Wednesday, November 30, 2011

The Doctor Fix and the Balloon Metaphor

Language is nothing but metaphor


November 30, 2011 – It’s here. Tis the season to battle over the annual doctor fix. The battle is more intense this year because of the super-committee's failure. The problem, as always, remains - how to fix the stupid macroeconomic Sustainable Growth Rate Formula (SGR) concocted in 1997 by Congress, but bypassed every year for the last ten years.

The “doc fix’, for the uneducated among you, is a temporary postponement of a legislatively mandated act- the SGR. If enacted this year, the SGR would cut doctor Medicare pay by 27.4%, or 29.4% if you throw in the 2.0% automatic cuts resulting from the super-committee's failure.

The SGR says the health inflation rate should be same as the general rate of inflation, although it never is because entitlement programs keep blowing up the federal balloon because people think health care is free, when it isn’t.

The trouble with SGR is if you cut doctors by 27.4%, you puncture the Medicare balloon. Doctors pull out of Medicare en masse. The balloon collapses because there are no more doctors to provide free care.

Back to health care as a political balloon. There are two schools of thought.

One, health care is a wonderful, infinitely inflatable balloon. It is a lifesaver, a rising boon for all citizens, a new new deal for which every progressive has waited a lifetime.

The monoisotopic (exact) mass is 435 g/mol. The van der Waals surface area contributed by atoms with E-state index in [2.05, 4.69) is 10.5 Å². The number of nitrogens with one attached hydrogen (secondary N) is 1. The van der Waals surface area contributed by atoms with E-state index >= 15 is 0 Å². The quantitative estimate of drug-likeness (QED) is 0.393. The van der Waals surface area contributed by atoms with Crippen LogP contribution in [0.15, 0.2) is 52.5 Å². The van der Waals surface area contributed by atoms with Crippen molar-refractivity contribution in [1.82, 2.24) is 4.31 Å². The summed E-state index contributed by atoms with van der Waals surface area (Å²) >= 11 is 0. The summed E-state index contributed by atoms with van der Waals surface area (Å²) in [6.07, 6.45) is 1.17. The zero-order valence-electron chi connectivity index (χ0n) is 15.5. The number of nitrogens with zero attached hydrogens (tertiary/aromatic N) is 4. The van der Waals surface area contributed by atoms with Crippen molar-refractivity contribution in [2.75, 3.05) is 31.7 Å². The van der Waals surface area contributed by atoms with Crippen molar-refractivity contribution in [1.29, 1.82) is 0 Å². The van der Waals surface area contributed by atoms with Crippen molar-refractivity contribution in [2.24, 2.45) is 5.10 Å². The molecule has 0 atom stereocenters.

Two, health care is the Hindenburg. It is a socialistic death trap. It is death by mandate and will come crashing down to earth, gushing political debt gas as it falls.

These metaphors are both over-inflated. But I believe in the metaphor of the health system as a balloon, which when squeezed simply bulges out somewhere else.

You see these bulges in Medicare physician pay. Push down Medicare physician fees, and physicians will see more patients in less time, invest more in self-referral technologies, order more tests for which they know they will be paid, and practice more defensive medicine to avoid higher malpractice premiums.

Perhaps you could deflate the balloon by having doctors be rewarded only for good outcomes based on “evidence”, have them take more risks through ACOs for budget overruns, halt self-referrals and pay from pharmaceutical companies, reform malpractice, pay more for time spent with patients rather than for technologies.

And maybe, just maybe, you could puncture the balloon by paying for federal programs through vouchers, or block Medicaid grants to states, or private care through health savings accounts with high deductibles.

Don’t expect too much. The federal balloon still contains a lot of hot air, the government balloon is still rising, and balloons are still infinitely elastic and expandable.

I close with an Ogden Nash verse which I ought to apply to this blog.

One thing that literature would be
greatly the better for
Would be a more restricted employ-
ment by authors of simile and

Tweet: The Sustainable Growth Rate and the failure to fix it is a superb example of the balloon metaphor, squeeze it and it bulges out elsewhere.

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